The next step involves swapping the wings over to a fully functional joint array. Each wing is removable, and simply slots in to either the fixed-pose or moving booster joint. It is possible to just use the articulated wing joints all the time, but doing so may make the boosters more cumbersome for standing poses.
With the movable wing joint attached, you can also use the movable armor guard on the front of the booster. The kneecap looking piece is mounted on a hinge that can travel up and down along a tiny plastic rail. It's a cool bit of toy engineering, marred somewhat by the fact that the armor piece can pop off the rail while you're moving it. You can reattach it just as easily, though.
With its wings unfurled, the Areion is ready to fight ON THE BOUNCE as Robert Heinlein intended.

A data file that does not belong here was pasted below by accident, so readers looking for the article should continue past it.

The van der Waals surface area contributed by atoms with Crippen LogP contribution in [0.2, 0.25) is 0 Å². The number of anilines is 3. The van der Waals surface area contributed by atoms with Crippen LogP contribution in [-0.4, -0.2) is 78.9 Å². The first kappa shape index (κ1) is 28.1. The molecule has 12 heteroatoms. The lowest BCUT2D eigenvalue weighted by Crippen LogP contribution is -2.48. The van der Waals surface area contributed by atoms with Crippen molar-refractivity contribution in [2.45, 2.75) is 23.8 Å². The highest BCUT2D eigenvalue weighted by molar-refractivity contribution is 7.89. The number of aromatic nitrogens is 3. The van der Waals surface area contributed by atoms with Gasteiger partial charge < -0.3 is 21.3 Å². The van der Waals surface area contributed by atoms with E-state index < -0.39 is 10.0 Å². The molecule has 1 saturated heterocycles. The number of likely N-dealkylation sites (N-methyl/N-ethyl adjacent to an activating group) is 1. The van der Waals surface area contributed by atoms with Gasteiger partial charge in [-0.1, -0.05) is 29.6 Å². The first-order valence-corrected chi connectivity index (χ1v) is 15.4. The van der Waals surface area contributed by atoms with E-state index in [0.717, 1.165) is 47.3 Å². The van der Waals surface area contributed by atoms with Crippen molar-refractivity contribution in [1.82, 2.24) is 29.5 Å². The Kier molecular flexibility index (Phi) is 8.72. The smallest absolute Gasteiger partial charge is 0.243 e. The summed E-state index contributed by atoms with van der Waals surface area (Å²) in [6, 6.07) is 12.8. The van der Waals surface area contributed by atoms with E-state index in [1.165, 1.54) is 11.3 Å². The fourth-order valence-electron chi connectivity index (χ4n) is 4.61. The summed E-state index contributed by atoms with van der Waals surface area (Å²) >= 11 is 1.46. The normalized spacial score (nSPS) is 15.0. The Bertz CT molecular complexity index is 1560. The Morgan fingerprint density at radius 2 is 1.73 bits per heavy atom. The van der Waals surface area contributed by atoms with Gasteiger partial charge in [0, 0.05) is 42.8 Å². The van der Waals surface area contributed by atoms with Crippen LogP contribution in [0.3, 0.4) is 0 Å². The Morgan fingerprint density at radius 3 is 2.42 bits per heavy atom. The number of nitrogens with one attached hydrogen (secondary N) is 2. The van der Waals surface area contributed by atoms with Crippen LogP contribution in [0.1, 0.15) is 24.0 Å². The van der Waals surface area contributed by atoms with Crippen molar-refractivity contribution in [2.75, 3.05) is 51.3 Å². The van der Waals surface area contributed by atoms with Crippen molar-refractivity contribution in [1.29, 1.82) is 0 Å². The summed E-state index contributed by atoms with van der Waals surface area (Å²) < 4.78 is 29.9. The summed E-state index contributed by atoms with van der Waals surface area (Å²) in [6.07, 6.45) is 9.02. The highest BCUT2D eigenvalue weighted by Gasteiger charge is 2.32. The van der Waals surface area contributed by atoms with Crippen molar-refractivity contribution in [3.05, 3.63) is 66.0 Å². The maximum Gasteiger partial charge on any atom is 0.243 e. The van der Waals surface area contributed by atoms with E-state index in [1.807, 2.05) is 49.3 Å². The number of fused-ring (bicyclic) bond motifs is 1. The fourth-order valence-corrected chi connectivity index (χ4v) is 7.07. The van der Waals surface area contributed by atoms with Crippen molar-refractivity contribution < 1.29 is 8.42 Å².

Both the Sleipnir and Areion have a rather unique way of doing the requisite giant robot boost jump maneuver, but the latter has more compact wings for less silly looking practicool moves.
You can get the toy into some cool mid-air poses, and the unconventional wing setup gives the unassuming grunt robot a unique feel.
The Areion jets through the air on mechanized dragonfly wings. It certainly gives the robot a cool silhouette.
The KG-7 Areion: proudly doing its job (when the plot allows).
Overall, I am very pleased with the Variable Action Areion. Megahouse was able to take a low key grunt mecha design, and turn it into a fun and engaging figure. There really aren't that many Robot Damashii-alikes in this market, so I was surprised to see one come from Megahouse of all companies. Unfortunately, being a non-Bandai product comes with a price. Specifically, the MSRP for Areion is 7,300 yen, which is a lot for the equivalent of a mid-range Robot Damashii toy. And while the toy doesn't appear to be holding its value, its somewhat limited release can make it hard to track down for a good price. I was able to get one for around $45 USD, and for that price I think it's a solid buy.